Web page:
Partners & Links
Get America Working is connecting and partnering with many groups that share our goal of increasing work opportunites for young people, seniors, the disabled, minorities, and others who often have been puhed to the sidelines. Numerous environmental organizations also support our call for a tax shift to put a price on pollution while lowering the tax burden on workes and employers. These include:
Joint Center for Political and Economic Studies
See the Joint Center's issue report on African American employment: "Further to Go: Job Creation in African American Communities"
The Viscardi Center prepares people with disabiities for the workforce through job training and other pre-employment services.
For relevant studies and other sources of information see:
For a focus on employment for seniors see:
Encore.org focuses on second or encore careers for seniors
PBS's Next Avenue (a source of information on jobs and more)
Get America Working is a member of Ashoka's Social Entrepreneur Associates. Many U.S. Ashoka Fellows are working on employment-related issues. Among them:
Ami Dar through his organization, Action Without Borders, built www.idealist.org—the most popular online resource for the nonprofit sector. With information provided by 70,000 organizations around the world, 100,000 unique site visitors every day, and a staff of 25 it addresses dozens of social issues across the U.S. and around the world. It is the go-to search engine for citizen sector employment.
Rafael Alvarez’s organization, Genesys Works, gives low-income teens training in high-tech jobs and exposure to professional work environments proving his belief that students who experience success in "that first professional job" while still in high school are more likely to go to college and go on to thrive in the economic mainstream. Ten of the fifteen largest companies in Houston employ Genesys Works students, 90% of whom go to college. Many companies are asking for additional students each year.
Steve Bigari, a successful businessman, founded America’s Family to develop an entrepreneurial approach to helping working families overcome poverty and establish financial self-sufficiency. Low-wage workers in the U.S. are often one crisis away from extreme poverty. Bigari recruits employers to take a lead role in addressing the problems that make workers vulnerable, breaking the cycle of persistent poverty by helping workers achieve personal stability and develop the skills they need to get a foothold on the ladder to the middle class.
Elliott Brown’s idea is to provide on-the-job coaching and career counseling to teach transferable career-mobility skills. Springboard Forward (SBF) is helping low-wage workers develop the capacity to advance, while also giving employers a strengthened workforce. SBF pioneering model is to work directly with employers to motivate and develop their entry-level staff.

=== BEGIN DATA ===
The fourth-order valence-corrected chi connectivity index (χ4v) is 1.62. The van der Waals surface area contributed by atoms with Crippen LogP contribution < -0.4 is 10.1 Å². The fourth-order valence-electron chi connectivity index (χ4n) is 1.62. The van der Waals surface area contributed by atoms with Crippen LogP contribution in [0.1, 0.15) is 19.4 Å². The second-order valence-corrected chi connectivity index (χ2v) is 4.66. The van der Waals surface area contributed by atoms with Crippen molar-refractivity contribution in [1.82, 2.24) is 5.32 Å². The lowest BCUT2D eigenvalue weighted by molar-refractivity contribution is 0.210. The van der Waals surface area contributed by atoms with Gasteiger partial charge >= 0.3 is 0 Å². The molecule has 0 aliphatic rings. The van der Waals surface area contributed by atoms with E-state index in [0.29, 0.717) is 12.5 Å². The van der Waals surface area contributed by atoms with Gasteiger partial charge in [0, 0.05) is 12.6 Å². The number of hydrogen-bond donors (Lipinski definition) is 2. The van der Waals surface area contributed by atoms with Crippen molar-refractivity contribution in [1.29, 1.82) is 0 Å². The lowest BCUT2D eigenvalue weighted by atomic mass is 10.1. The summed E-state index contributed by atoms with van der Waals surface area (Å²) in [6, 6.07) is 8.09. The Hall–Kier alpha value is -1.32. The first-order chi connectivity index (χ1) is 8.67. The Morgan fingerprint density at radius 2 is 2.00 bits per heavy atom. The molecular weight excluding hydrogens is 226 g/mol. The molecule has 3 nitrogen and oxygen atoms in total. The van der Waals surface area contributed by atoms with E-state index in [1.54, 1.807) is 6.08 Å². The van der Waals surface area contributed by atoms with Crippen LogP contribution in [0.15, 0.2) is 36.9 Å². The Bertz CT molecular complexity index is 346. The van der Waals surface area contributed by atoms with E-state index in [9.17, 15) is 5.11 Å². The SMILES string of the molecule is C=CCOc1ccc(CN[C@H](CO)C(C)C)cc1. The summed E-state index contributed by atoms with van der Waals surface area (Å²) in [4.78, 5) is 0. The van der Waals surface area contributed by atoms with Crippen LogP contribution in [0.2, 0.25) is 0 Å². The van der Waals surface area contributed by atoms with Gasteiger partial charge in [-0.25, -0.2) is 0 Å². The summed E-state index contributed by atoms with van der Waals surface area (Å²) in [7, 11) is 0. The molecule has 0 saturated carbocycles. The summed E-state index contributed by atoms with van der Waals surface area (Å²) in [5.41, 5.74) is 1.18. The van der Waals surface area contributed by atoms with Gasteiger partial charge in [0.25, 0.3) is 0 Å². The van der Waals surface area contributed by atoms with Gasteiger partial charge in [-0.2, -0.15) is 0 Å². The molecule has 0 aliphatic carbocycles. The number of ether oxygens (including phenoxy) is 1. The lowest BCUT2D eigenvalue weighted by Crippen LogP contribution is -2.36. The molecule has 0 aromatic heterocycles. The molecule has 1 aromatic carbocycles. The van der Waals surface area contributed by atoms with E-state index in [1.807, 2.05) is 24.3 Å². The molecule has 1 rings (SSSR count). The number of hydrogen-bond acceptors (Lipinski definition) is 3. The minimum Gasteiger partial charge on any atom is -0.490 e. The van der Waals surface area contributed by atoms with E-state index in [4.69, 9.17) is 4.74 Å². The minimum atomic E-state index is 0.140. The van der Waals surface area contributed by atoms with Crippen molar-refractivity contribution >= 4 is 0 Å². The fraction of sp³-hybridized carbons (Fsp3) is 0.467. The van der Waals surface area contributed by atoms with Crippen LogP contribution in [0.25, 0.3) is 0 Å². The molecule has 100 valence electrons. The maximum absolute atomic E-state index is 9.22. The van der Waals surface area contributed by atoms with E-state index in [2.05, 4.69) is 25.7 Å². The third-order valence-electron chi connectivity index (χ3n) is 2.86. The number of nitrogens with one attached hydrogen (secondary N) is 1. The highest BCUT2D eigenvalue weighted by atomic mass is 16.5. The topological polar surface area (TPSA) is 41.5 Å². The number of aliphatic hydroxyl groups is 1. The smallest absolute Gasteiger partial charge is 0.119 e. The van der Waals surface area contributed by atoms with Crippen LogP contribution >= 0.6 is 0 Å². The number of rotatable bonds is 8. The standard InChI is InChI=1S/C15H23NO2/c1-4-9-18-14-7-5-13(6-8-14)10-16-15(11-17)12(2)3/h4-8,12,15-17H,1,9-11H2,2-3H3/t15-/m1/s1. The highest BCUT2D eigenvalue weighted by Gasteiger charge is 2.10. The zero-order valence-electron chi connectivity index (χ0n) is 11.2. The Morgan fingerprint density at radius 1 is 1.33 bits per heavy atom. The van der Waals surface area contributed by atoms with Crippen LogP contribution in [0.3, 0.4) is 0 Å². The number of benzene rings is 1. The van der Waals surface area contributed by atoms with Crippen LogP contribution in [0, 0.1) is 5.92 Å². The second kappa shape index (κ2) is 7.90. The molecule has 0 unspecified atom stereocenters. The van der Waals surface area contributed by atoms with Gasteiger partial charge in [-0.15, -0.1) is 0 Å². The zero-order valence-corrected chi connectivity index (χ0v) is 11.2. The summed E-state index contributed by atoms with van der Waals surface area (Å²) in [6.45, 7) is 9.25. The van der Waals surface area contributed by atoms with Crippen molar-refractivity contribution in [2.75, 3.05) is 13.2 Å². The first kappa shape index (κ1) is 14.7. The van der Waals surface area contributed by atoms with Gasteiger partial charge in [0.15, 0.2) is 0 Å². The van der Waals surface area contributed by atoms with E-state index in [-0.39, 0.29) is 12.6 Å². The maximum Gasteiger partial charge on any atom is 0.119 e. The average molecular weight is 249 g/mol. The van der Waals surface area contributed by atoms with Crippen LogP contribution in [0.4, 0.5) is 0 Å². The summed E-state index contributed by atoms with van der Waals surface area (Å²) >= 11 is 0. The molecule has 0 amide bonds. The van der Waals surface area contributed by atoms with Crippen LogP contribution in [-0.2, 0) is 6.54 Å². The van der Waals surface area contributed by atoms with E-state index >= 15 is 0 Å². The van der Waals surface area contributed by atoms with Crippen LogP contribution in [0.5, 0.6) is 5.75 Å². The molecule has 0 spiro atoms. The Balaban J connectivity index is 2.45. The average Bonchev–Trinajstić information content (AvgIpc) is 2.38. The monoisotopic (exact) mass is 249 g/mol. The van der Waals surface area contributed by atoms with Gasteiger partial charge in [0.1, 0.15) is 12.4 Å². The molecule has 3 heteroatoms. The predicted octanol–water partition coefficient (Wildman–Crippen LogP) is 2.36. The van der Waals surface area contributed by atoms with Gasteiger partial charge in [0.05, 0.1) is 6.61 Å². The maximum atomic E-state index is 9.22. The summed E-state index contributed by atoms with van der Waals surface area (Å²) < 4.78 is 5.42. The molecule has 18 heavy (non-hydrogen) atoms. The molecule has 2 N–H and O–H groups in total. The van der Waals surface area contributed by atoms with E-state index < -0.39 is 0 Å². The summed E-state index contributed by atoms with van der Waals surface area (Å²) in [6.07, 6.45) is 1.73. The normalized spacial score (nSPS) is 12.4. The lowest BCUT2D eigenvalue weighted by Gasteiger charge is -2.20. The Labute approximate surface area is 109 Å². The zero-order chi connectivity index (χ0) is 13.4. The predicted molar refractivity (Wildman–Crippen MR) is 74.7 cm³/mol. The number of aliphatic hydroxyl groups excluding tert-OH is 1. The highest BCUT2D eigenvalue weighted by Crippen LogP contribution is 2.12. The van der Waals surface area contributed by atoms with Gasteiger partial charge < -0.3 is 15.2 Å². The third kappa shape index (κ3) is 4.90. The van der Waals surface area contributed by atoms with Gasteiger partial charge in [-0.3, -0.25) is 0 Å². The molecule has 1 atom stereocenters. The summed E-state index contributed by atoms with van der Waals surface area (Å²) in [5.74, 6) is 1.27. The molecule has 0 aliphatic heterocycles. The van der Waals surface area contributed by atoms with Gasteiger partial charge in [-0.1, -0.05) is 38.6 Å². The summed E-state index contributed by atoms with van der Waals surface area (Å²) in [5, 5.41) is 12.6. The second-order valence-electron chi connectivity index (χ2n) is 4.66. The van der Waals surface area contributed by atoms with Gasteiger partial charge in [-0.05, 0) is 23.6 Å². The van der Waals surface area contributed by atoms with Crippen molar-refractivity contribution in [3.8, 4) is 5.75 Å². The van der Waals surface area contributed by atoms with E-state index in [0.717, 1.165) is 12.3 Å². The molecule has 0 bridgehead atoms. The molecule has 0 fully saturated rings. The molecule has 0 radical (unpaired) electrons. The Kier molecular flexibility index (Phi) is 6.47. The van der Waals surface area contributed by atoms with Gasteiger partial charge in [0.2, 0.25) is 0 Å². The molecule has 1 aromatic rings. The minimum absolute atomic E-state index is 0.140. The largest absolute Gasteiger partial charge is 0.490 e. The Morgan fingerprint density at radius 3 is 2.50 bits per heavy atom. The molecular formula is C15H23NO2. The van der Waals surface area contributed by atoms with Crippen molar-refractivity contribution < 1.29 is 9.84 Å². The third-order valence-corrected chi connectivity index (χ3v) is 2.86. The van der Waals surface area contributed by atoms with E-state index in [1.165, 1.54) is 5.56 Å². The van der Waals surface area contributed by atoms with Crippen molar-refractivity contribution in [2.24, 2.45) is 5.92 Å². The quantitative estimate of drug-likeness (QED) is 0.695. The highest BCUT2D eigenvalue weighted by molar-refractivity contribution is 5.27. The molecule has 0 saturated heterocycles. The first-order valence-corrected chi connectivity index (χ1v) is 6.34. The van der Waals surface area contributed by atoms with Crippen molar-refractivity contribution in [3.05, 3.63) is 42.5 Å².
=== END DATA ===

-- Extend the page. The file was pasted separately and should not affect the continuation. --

Jose-Pablo Fernandez helps Hispanic immigrants who find themselves locked into dead-end, low-wage jobs by barriers of language and culture, bringing limitations for themselves and their children. His organization, The Mexican Instistute of Greater Houston, provides job training programs and helps parents secure quality education for their children.
Jane Leu recognized that many immigrants have professional training and expertise but were driving cabs or doing other jobs not using their skills. She created Upwardly Global (UpGlo) to work with U.S. employers who need the skills of foreign-born professionals. Jane Leu is now trying to tap into “outsourced” talent for more than rote tasks –making links with the citizen sector.
Charlotte Frank created The Transition Network (TTN) to help women embrace their retirement as a period of growth and renewal when they can channel their considerable skills, experience, and energy into their communities. TTN is a new model that combines grassroots community-building, advocacy, empowerment, and service for the generation of women over 50. TTN, aims to transform the retirement options for older women and build the capacity of the citizen sector to embrace and utilize their talents and experience.
Ai-jen Poo is gaining respect and important rights and protections for the last excluded workforce in this country: domestic workers. Through the National Domestic Workers’ Alliance she has organized nannies, home health care providers and house cleaners making sure they are covered by labor protection laws. A new initiative Caring Across Generations, a campaign for quality home-based care and quality caretaking jobs, is making this ubiquitous but invisible workforce both visible and valued. In 2014 she was awarded a MacArthur Foundation Fellowship.
Stephen Rothschild through Twin Cities Rise offers the unemployed poor four to twelve months of intensive professional training for careers in information technology, customer and financial services, administrative support, accounting, and operations. TCR meets needs of the unemployed and underemployed offering a real opportunity for living-wage employment; government gets successful job training and poverty reduction; and business benefits from a diverse talent pool and a skilled workforce.